To Slider, Or Not To Slider…
Sliders on a web page are an extremely popular element on web pages, often used to display a variety of content in an aesthetically pleasing way. The inclusion of a slider is probably one of the most common requests I get from clients during design revision, “can we make that slide?”
Sure, why not – they look great, right?
With the gentle animations and dreamy transitions, who wouldn’t want to sit there and admire it. But more often than not sliders are wasted real estate, done poorly, and highly unusable.
While sliders are still a very popular tool, I’m actually noticing a decline in their use on larger sites who are often leaders in modern design/layout techniques. Still, the trend decline will take a while to hit the majority of website owners – and so I aim to answer the question: To Slider, Or Not To Slider…
Three Types Of Slidin’
To begin with, I think it’s important to clarify the purpose of a content slider – which will help you decide if it’s right for your design or not. I consider there to be three main types of sliders (by type, I mean their purpose): Content sliders, Information sliders, and Navigation Sliders.
The slider trend started here, most commonly seen on magazine style websites/blogs. They’re often used to showcase some featured or most recent posts, and are a great way to help the user to consume content.
Content sliders are quite often very graphical, they’re attention grabbers. They’re really useful for putting the content we want the user to focus on front and center to get maximum attention.
However content sliders are exactly that – content! Fresh, consumable, content. This does NOT include your About or Services page… A content slider should feature fresh content, and update regularly so that return visitors know it will provide them with the latest content to read.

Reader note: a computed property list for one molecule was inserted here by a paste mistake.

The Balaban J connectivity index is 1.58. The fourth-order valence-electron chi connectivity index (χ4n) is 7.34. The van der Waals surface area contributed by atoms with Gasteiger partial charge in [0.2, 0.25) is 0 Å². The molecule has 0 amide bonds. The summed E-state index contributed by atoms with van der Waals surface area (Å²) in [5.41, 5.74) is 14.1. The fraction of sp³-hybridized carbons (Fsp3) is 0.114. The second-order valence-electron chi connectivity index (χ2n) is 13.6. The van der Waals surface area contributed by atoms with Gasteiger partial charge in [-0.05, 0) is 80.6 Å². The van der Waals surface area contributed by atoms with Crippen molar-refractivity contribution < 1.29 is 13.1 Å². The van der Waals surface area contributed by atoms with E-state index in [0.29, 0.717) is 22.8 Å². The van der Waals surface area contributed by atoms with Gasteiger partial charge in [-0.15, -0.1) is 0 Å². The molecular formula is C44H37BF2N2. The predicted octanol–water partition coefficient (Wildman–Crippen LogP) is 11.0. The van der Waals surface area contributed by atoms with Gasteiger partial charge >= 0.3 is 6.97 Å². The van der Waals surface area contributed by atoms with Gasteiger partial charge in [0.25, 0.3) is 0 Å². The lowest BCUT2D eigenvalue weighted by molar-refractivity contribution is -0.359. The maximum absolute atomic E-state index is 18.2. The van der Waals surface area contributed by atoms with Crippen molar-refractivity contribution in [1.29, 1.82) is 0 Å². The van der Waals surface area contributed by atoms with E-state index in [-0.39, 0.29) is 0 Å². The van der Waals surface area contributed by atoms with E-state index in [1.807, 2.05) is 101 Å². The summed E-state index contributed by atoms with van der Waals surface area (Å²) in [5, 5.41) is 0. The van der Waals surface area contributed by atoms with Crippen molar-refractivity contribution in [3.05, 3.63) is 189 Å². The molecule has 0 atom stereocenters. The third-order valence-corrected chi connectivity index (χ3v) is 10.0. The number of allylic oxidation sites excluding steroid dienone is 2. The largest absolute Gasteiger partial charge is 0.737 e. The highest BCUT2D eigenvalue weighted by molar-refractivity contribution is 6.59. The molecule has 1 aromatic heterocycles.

Information sliders have been a manifestation of content sliders, people started repurposing the technology to help users consume a different kind of content – product/service information.
This is where most of my clients fit in, they think it will be “cool” to have a slider that moves and flashes and gets attention. But they have no idea what purpose it would fill, so they just chuck random bits of information in there. Here’s an About slide, then a slide on Service A, then another on Service B.
Information sliders should really tell a story, flow on from one to another – not jump between subjects. While the trend here is subsiding, they were often commonly (well) used on websites about a single product (such as software). Each slide would show case one of the features/benefits of the product, explain it in detail, then move on to the next. However they’re all tied to the one subject: Why would you want to buy this product.
Navigation sliders are another manifestation that deserve their own classification. Their purpose is to help people NAVIGATE your website, not primarily to showcase content.
A navigation slider should never dominate too much real estate, again their primary purpose is to help people GET to the right content – not to give them the content. The example given here is from the Copywrite Matters website, and is used to segment her visitors by what sort of service they’re looking to use. The key word there being: segment.
We use a navigation slider to segment the visitors on our home page to the content they’re trying to get to. This doesn’t include your about page! We don’t segment visitors to secondary content, we segment them into our conversion funnels.
How To Get It Right
First and foremost you need to identify the type of slider you plan on having, and be 100% clear on the objective of that slider.
“I want one because they look cool” is not an objective, aesthetics alone don’t make a great website. If you don’t use the slider properly, you’re just wasting extremely valuable real estate on content that your visitors don’t want to see. Or worse yet, just causing your visitors to bounce.
While About pages are extremely important, I’m afraid they don’t belong in any sort of slider – so you can forget that. Remember that each type of slider has a distinct purpose:
- Content sliders provide fresh content for visitors to consume
- Information sliders tell a story, all slides are linked to one subject
- Navigation sliders segment your visitors, getting them into your conversion funnels
I’m currently working on another blog post with my top tips for making a usable slider – so stay tuned for that one. In the meantime, if you have any questions about sliders you know what to do! (Hint: comment below)